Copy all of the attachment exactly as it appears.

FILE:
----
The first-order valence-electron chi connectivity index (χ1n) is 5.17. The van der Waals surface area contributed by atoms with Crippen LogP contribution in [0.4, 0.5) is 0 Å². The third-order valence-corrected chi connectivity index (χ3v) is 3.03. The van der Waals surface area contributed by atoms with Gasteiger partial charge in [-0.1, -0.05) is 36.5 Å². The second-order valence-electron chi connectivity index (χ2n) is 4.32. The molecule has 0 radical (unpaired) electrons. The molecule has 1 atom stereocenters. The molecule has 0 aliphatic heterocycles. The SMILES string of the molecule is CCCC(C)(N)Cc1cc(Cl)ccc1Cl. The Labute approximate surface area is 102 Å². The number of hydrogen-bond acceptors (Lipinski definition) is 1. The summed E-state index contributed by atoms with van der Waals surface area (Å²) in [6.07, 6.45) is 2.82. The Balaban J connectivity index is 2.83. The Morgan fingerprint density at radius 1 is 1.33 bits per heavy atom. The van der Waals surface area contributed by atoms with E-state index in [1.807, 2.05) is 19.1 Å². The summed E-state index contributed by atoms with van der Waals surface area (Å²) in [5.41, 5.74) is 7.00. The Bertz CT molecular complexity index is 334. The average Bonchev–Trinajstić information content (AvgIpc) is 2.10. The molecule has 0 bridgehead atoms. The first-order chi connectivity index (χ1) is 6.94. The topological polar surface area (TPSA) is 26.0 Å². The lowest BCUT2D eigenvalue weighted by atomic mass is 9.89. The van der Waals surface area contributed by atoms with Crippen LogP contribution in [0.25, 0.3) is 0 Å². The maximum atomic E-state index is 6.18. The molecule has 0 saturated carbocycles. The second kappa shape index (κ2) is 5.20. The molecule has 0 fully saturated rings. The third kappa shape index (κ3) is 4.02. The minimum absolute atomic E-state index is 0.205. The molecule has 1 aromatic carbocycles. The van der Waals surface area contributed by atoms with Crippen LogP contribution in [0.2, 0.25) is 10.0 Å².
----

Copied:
The first-order valence-electron chi connectivity index (χ1n) is 5.17. The van der Waals surface area contributed by atoms with Crippen LogP contribution in [0.4, 0.5) is 0 Å². The third-order valence-corrected chi connectivity index (χ3v) is 3.03. The van der Waals surface area contributed by atoms with Gasteiger partial charge in [-0.1, -0.05) is 36.5 Å². The second-order valence-electron chi connectivity index (χ2n) is 4.32. The molecule has 0 radical (unpaired) electrons. The molecule has 1 atom stereocenters. The molecule has 0 aliphatic heterocycles. The SMILES string of the molecule is CCCC(C)(N)Cc1cc(Cl)ccc1Cl. The Labute approximate surface area is 102 Å². The number of hydrogen-bond acceptors (Lipinski definition) is 1. The summed E-state index contributed by atoms with van der Waals surface area (Å²) in [6.07, 6.45) is 2.82. The Balaban J connectivity index is 2.83. The Morgan fingerprint density at radius 1 is 1.33 bits per heavy atom. The van der Waals surface area contributed by atoms with E-state index in [1.807, 2.05) is 19.1 Å². The summed E-state index contributed by atoms with van der Waals surface area (Å²) in [5.41, 5.74) is 7.00. The Bertz CT molecular complexity index is 334. The average Bonchev–Trinajstić information content (AvgIpc) is 2.10. The molecule has 0 bridgehead atoms. The first-order chi connectivity index (χ1) is 6.94. The topological polar surface area (TPSA) is 26.0 Å². The lowest BCUT2D eigenvalue weighted by atomic mass is 9.89. The van der Waals surface area contributed by atoms with Crippen LogP contribution in [0.25, 0.3) is 0 Å². The maximum atomic E-state index is 6.18. The molecule has 0 saturated carbocycles. The second kappa shape index (κ2) is 5.20. The molecule has 0 fully saturated rings. The third kappa shape index (κ3) is 4.02. The minimum absolute atomic E-state index is 0.205. The molecule has 1 aromatic carbocycles. The van der Waals surface area contributed by atoms with Crippen LogP contribution in [0.2, 0.25) is 10.0 Å².